A Co Tyrone woman who cheated her employers out of £1.9million (€2.2million) and faked cancer to further fund her lavish lifestyle has lost an appeal of the jail sentence she was handed.
ulie McBrien (47), also known as Hogg, of Screeby Road, Fivemiletown, ran the massive fraud and money laundering operation over a period of eight years, bringing her employer, Cookstown-based Northern Moldings Limited, to the brink of collapse.
Funds were squandered on her luxurious lifestyle with a sprawling country house, top-of-the-line cars and expensive vacations.
Forensic examination reveals lifestyle expenses of just over £141,000; general expenses of £360,000; property development and interior design totaling £667,000; Fashion and beauty for £231,000 and £145,000 for jewellery.
Defenders had previously requested that certain details be kept from publication, but this was denied.
McBrien produced false bank statements and forged a former employee’s signature after failing to remove his name from the mandate.
She then forged a document that made her solely responsible for finances, countersigning checks and creating false invoices.
She told a company director that she had cancer and asked him to keep it confidential. The specific condition matched that of a close relative of the director who was trying to support McBrien as his employee.
It was fabricated, however, and she used a particularly sensitive issue to continue funding her lavish lifestyle without interference.
When she was arrested, she admitted everything, initially claiming that the money had been spent on vacation and that there was nothing to show for it.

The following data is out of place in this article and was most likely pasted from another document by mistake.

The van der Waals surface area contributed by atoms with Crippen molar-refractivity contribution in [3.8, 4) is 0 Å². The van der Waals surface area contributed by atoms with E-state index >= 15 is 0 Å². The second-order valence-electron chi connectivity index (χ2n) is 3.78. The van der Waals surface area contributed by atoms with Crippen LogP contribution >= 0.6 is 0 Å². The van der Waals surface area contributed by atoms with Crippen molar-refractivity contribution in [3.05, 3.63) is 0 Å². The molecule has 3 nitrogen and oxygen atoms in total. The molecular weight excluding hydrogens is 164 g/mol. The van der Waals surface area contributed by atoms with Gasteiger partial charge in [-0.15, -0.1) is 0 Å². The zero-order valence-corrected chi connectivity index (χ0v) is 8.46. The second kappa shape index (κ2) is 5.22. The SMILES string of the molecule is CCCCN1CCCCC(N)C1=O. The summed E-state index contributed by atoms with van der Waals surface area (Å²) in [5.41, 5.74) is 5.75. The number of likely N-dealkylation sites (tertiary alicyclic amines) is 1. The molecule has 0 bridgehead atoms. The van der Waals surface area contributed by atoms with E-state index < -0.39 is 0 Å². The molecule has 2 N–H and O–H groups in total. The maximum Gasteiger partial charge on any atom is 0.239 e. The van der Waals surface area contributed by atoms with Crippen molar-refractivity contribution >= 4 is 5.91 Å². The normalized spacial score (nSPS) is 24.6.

A prosecutor’s report attested to her: “The ability to manipulate for her own purposes and all assessments are based on her own claims.”
At sentencing, Judge Brain Sherrard KC told her: “You were given preferential treatment after you claimed you had cancer. You wrote this lie and you profited from it… You didn’t care about anyone affected by you. Your insult was taken out of greed.”
Judge Sherrard dismissed the defense’s suggestion that McBrien be hospitalized rather than jailed, saying she “only sought private treatment, avoided her GP and none of the adjudicating experts took any action to jail her.” to let.”
It would be more than two years after the charges were admitted before McBrien was convicted because her lawyers consulted numerous experts who insisted she should not be jailed and demanded permanent anonymity.
A physiatrist traveled from England to tell the court that the stolen funds, while “absolutely enormous”, had a function.
He attributed McBrien’s behavior to, among other things, feeling left out growing up with four siblings and likened it to “martyr syndrome”.
Faking cancer, he claimed, is “curing emotional support that you feel is lacking.”
The psychiatrist only accepted access to McBrien’s GP notes up to 2016 and did not request additional records as he did not think they would materially change his mind.
He also felt that such material had no relevant value, having obtained sufficient evidence from McBrien.
Ultimately, his opinion was rebuffed and in November 2021 – after several failed court appearances – McBrien was sentenced to five and a half years in prison.
Almost a year later, she applied for leave to appeal the sentence and for legal aid to help fund it, but both were denied.
https://www.independent.ie/irish-news/courts/woman-who-defrauded-her-employers-out-of-22m-and-faked-having-cancer-to-fund-lavish-lifestyle-loses-bid-to-appeal-prison-sentence-42036978.html Woman who cheated her employer out of €2.2million and faked cancer to fund lavish lifestyle loses appeal against jail term